Rep. Bette Grande (R-Fargo) testifies before the House Human Services… (James MacPherson / Associated…)
North Dakota Gov. Jack Dalrymple should not sign any of the legislature's half-dozen bills that seek to subvert a well-established constitutional right to abortion.
Late last week, the North Dakota legislature passed a bill that would ban a woman from having an abortion as soon as the heartbeat of the fetus is detected, which can happen as early as six weeks into a pregnancy. If Republican Gov. Jack Dalrymple signs it into law, North Dakota will have the ignominious distinction of being the most restrictive state in the country on abortion.
A measure to ban abortions so early — at a point when many women don't yet know they're pregnant — is not only repressive and extreme but also likely to be struck down in the courts as a violation of the Supreme Court's ruling in Roe vs. Wade that women have a right to an abortion until the fetus is viable outside the womb. (That's about 24 weeks.)
The heartbeat bill is just one of half a dozen pieces of legislation restricting access to abortion that are passed and headed to Dalrymple's desk or may soon be. The legislature also passed a bill banning abortions for gender selection or because of a genetic abnormality. Additionally, the legislature is considering a total ban on abortion at 20 weeks, two measures that define "personhood" as starting at conception, and one that would require abortion providers to have hospital admitting privileges. As Elizabeth Nash of the Guttmacher Institute, a pro-abortion rights research group, notes, "They're throwing everything against the wall and trying to find something that sticks."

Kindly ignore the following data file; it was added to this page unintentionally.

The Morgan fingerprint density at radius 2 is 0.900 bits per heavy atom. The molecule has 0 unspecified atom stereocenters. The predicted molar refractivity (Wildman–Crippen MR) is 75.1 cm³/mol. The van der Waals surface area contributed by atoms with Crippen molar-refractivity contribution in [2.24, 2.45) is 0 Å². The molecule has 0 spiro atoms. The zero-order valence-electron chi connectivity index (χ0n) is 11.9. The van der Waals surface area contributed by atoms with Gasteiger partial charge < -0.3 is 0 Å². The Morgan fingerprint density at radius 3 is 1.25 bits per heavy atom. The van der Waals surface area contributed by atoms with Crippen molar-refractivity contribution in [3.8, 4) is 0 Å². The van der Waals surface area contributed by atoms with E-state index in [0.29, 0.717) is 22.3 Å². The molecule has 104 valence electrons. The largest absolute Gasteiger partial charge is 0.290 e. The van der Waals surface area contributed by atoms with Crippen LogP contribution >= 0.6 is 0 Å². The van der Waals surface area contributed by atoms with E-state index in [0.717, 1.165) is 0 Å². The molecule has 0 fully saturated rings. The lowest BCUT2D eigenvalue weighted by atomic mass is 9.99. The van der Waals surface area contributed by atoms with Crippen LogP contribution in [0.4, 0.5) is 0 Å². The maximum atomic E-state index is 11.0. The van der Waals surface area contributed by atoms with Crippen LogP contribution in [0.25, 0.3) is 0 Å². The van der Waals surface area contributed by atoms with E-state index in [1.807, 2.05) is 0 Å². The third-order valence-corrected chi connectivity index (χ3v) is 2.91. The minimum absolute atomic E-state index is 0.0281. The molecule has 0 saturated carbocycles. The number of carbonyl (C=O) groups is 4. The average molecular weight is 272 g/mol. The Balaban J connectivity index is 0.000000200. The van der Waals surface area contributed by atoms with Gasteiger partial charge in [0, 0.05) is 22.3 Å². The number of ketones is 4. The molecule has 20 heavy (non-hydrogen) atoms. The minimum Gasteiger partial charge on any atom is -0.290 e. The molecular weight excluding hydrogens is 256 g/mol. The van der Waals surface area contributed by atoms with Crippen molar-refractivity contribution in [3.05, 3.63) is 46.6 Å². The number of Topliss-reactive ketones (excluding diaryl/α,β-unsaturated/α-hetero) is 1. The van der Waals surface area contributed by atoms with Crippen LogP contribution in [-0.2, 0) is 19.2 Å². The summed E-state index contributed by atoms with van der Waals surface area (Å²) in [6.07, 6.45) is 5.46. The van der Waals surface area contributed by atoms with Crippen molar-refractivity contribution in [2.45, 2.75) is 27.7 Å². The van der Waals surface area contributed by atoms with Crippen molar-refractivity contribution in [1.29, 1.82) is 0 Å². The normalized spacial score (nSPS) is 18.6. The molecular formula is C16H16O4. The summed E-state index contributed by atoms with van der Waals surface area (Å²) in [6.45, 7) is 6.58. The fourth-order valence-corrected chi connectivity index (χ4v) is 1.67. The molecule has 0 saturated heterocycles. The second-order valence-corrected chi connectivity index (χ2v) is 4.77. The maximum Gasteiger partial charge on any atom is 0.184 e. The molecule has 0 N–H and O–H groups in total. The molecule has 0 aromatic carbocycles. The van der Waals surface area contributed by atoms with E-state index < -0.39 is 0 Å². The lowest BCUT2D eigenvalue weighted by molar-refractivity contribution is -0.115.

Unfortunately, North Dakota is just one of a passel of states that continue to whittle away at abortion rights with restrictions, waiting periods, mandatory counseling and bans on insurance coverage. Arkansas just banned abortions of fetuses 12 weeks or older. Texas may put restrictions on medications that induce abortion. Alabama is considering a bill that would require clinics to employ only doctors with local hospital privileges and to ask any girl under 16 the name and age of the person who impregnated her. She would not be required to answer.
The war on choice is gaining momentum. Only two weeks ago Arkansas attained the dubious honor of passing the nation's most restrictive abortion law, and already North Dakota is preparing to supersede it. Dalrymple should not sign any of these unreasonable measures, all of which would make it more difficult for women to obtain abortions. Four decades after Roe vs. Wade, no state should still be seeking to subvert a well-established constitutional right.